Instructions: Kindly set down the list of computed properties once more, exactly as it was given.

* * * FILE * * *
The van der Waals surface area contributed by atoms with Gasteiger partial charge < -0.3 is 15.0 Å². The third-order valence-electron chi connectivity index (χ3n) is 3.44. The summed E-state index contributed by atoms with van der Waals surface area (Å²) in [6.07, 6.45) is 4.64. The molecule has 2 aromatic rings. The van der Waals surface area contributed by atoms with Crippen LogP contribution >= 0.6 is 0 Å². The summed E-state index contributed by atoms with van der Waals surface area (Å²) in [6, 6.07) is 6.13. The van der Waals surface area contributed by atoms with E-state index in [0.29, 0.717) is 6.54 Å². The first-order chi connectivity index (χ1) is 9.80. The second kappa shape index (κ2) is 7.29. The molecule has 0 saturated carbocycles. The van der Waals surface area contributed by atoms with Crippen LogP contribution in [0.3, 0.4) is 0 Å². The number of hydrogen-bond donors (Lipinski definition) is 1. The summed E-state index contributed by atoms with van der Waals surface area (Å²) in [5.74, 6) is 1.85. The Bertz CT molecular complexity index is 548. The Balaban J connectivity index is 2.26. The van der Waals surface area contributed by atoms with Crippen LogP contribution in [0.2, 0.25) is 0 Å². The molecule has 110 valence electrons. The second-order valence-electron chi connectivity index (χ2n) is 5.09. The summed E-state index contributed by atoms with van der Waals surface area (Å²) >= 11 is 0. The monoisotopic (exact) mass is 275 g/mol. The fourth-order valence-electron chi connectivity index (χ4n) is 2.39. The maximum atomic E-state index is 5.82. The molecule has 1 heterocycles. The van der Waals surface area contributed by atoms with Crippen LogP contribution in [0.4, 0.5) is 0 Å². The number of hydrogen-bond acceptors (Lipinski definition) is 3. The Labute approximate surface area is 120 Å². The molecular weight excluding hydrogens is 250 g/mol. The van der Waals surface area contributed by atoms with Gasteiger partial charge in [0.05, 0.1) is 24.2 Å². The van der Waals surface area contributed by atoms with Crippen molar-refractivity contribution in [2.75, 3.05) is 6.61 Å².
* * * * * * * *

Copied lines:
The van der Waals surface area contributed by atoms with Gasteiger partial charge < -0.3 is 15.0 Å². The third-order valence-electron chi connectivity index (χ3n) is 3.44. The summed E-state index contributed by atoms with van der Waals surface area (Å²) in [6.07, 6.45) is 4.64. The molecule has 2 aromatic rings. The van der Waals surface area contributed by atoms with Crippen LogP contribution >= 0.6 is 0 Å². The summed E-state index contributed by atoms with van der Waals surface area (Å²) in [6, 6.07) is 6.13. The van der Waals surface area contributed by atoms with E-state index in [0.29, 0.717) is 6.54 Å². The first-order chi connectivity index (χ1) is 9.80. The second kappa shape index (κ2) is 7.29. The molecule has 0 saturated carbocycles. The van der Waals surface area contributed by atoms with Crippen LogP contribution in [0.3, 0.4) is 0 Å². The number of hydrogen-bond donors (Lipinski definition) is 1. The summed E-state index contributed by atoms with van der Waals surface area (Å²) in [5.74, 6) is 1.85. The Bertz CT molecular complexity index is 548. The Balaban J connectivity index is 2.26. The van der Waals surface area contributed by atoms with Crippen LogP contribution in [0.2, 0.25) is 0 Å². The molecule has 110 valence electrons. The second-order valence-electron chi connectivity index (χ2n) is 5.09. The summed E-state index contributed by atoms with van der Waals surface area (Å²) >= 11 is 0. The monoisotopic (exact) mass is 275 g/mol. The fourth-order valence-electron chi connectivity index (χ4n) is 2.39. The maximum atomic E-state index is 5.82. The molecule has 1 heterocycles. The van der Waals surface area contributed by atoms with Crippen LogP contribution in [0.4, 0.5) is 0 Å². The number of hydrogen-bond acceptors (Lipinski definition) is 3. The Labute approximate surface area is 120 Å². The molecular weight excluding hydrogens is 250 g/mol. The van der Waals surface area contributed by atoms with Gasteiger partial charge in [0.05, 0.1) is 24.2 Å². The van der Waals surface area contributed by atoms with Crippen molar-refractivity contribution in [2.75, 3.05) is 6.61 Å².